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Agile Game Development: Does it really work?

I was reading this article? Agile Game Development: Dealing with Chaos in the Real World. Unfortunately it’s a set of powerpoint slides instead of an actual talk or article so a ton of details are missing. Even reading all the books on the reading list at the end won’t answer most questions because the questions we want answered are about game development and those books generally about business custom solution development.

I’ve read a little about Agile Development and Scrum and both of them sound very cool. I like the ideas of the short (15 mins or less) morning meetings where everyone says if they met their goal for the previous day and makes the promises today of what they will get done. Also the 30 day goals sound cool too. But that still brings up a host of issues.

Randomly off the top of my head:

  • In the daily short meetings, would it not be in most people’s interest to make the weakest promise possible? How is this over come or is it a real issue? Maybe people jump to the challenge.
  • What does TDD stand for?
  • Pair programming. This is one of those huge leaps of faith. I’m sure those doing pair programming “get it” but as someone that hasn’t done it my experience so far has basically been “hire good people and you’ll get good code”. I can’t imagine any of the teams I’ve been on so far would have worked better or been as efficient with pair programming. Maybe my teams were special? Or, am I just deluding myself?
  • Unit testing. I’ve seen lots of reference to always debugging your code, putting in lots of asserts etc and I do some of this. But at the same time bugs have never been that big of an issue on any teams I’ve worked on. Sure there’s a large list of bugs to fix come alpha or beta but it’s always been factored into the schedule, be at beta 1-2 months before shipping and we’ve always managed to get the bugs out. Have we just been lucky? Is 50% to 70% of my code being tests and therefore 50% to 70% of my time going to writing tests vs moving ahead going to really end up being more productive?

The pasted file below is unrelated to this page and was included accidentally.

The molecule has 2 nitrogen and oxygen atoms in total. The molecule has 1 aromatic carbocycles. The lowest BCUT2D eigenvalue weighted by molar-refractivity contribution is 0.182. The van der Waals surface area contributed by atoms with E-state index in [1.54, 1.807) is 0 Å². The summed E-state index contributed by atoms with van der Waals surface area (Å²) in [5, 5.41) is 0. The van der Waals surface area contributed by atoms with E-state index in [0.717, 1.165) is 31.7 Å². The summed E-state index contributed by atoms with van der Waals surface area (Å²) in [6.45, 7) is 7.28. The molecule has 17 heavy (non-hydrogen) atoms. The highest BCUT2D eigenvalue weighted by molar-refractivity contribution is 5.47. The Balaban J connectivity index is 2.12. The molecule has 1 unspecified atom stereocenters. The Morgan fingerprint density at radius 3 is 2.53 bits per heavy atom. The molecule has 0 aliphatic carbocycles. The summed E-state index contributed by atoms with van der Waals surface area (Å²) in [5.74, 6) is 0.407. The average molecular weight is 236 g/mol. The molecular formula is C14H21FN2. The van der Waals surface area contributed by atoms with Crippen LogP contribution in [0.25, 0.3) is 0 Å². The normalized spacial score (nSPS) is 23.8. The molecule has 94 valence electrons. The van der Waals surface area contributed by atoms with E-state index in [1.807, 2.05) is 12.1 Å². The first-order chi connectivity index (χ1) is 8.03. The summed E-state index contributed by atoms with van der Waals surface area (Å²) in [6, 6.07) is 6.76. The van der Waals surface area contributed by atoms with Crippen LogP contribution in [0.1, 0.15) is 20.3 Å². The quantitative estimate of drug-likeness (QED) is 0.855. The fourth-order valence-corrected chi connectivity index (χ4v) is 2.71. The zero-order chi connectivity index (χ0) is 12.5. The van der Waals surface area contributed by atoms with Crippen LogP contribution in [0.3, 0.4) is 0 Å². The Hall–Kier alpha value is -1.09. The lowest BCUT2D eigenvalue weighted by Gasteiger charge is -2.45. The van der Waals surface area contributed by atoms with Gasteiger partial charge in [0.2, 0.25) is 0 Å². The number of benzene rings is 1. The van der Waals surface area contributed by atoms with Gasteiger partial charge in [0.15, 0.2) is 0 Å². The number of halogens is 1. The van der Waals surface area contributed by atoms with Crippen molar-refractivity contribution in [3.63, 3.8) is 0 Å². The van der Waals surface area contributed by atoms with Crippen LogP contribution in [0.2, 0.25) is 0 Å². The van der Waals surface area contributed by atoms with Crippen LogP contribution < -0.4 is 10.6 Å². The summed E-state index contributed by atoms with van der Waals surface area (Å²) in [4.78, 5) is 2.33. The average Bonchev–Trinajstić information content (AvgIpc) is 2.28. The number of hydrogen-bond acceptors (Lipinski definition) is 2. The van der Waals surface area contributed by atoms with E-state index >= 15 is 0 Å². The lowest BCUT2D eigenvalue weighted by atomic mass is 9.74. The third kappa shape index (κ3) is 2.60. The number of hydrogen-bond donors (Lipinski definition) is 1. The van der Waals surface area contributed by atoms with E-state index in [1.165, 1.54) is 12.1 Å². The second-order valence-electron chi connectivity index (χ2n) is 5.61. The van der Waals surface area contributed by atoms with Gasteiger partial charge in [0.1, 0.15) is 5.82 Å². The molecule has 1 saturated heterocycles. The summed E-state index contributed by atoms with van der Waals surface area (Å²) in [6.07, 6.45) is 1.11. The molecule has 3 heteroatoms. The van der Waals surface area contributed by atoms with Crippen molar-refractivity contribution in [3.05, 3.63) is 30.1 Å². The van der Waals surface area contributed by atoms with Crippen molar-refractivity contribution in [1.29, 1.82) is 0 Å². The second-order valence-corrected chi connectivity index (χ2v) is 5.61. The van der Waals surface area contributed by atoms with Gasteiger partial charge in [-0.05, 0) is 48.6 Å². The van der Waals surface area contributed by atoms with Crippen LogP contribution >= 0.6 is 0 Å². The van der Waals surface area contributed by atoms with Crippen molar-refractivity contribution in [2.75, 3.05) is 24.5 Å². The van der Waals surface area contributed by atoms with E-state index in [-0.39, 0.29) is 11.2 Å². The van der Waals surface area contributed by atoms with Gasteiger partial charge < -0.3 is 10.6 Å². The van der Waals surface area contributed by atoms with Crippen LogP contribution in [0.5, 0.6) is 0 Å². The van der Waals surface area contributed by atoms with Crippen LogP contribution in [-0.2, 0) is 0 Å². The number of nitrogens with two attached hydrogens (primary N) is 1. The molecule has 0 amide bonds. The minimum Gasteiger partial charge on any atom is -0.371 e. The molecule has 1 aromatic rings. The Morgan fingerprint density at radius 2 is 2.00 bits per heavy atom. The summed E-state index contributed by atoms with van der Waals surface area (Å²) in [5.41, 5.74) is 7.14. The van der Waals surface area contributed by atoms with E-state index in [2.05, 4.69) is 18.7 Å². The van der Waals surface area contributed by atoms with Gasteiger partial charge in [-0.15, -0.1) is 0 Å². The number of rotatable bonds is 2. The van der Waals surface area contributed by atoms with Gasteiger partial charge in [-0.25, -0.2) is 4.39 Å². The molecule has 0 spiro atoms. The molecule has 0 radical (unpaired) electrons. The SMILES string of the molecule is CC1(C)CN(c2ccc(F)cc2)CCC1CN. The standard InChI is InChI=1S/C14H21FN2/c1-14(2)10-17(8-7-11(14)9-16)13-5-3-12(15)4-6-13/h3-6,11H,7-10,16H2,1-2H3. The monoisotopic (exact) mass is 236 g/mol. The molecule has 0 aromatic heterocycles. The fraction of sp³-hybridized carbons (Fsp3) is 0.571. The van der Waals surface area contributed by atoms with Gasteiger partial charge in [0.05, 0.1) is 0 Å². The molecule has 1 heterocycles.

Of course maybe I already write some of those tests. Certainly in the past there has been some not insignificant amount of work at making what I do visual for debugging and all that visualness get’s removed for shipping. (showing collisions or A.I. paths or what areas a character is looking at, etc. etc.)

  • Can I even do pair programming? For some reason, part of my personality, I can’t type when someone is watching me. Maybe if I did it everyday for several hours a day I’d get used to it. For any of the people that have tried pair programming, did any of them have this problem? Did they over come it? It’s like I probably type 80-120 words a minute when no one is watching but I type like 20 when someone is.
  • How about getting used to people’s style? For me, when I’ve watched over someone else’s shoulder it’s come to the point where I just don’t look until they are done typing because at each moment my mind expects them to type what I would type the way I would type it and it makes me nuts to watch them do it a different way. To give an example from car driving, when I drive I generally drive pretty conscientiously. A specific example is when I’m a mile or so from the off ramp I need to take on a freeway I’ll get in the lane I need to be in. I have another friend what pretty much always waits until the absolute last second to make that lane change to the point where he’s actually missed stops a few times. When I’m in the car with him, once we’ve passed the point where I would have gotten into the correct lane I start getting fidgitty wondering when he’s going to get to it. My solution has been to just close my eyes and let him take care of it. We get there one way or another and I get less stress. Well, watching someone else type code stresses me out about the same way. Once it’s done it’s no problem to look at it but watching them drive makes me nuts.